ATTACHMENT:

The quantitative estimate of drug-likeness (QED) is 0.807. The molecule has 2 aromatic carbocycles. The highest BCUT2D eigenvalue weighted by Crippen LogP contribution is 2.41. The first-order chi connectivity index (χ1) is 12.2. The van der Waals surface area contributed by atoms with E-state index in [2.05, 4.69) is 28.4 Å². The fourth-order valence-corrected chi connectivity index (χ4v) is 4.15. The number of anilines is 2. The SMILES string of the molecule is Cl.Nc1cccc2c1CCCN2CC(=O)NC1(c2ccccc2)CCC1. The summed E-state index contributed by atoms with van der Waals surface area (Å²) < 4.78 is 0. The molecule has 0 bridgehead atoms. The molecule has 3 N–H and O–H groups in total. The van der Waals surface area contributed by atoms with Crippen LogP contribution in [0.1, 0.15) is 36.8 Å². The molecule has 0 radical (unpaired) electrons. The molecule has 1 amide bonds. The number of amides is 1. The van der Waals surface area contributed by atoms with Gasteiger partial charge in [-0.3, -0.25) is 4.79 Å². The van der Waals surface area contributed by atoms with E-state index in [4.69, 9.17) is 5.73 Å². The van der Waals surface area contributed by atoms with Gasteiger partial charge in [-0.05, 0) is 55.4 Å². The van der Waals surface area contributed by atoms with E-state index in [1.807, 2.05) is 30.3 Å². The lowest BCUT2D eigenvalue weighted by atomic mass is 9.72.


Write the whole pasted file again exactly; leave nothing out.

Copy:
The quantitative estimate of drug-likeness (QED) is 0.807. The molecule has 2 aromatic carbocycles. The highest BCUT2D eigenvalue weighted by Crippen LogP contribution is 2.41. The first-order chi connectivity index (χ1) is 12.2. The van der Waals surface area contributed by atoms with E-state index in [2.05, 4.69) is 28.4 Å². The fourth-order valence-corrected chi connectivity index (χ4v) is 4.15. The number of anilines is 2. The SMILES string of the molecule is Cl.Nc1cccc2c1CCCN2CC(=O)NC1(c2ccccc2)CCC1. The summed E-state index contributed by atoms with van der Waals surface area (Å²) < 4.78 is 0. The molecule has 0 bridgehead atoms. The molecule has 3 N–H and O–H groups in total. The van der Waals surface area contributed by atoms with Crippen LogP contribution in [0.1, 0.15) is 36.8 Å². The molecule has 0 radical (unpaired) electrons. The molecule has 1 amide bonds. The number of amides is 1. The van der Waals surface area contributed by atoms with Gasteiger partial charge in [-0.3, -0.25) is 4.79 Å². The van der Waals surface area contributed by atoms with E-state index in [4.69, 9.17) is 5.73 Å². The van der Waals surface area contributed by atoms with Gasteiger partial charge in [-0.05, 0) is 55.4 Å². The van der Waals surface area contributed by atoms with E-state index in [1.807, 2.05) is 30.3 Å². The lowest BCUT2D eigenvalue weighted by atomic mass is 9.72.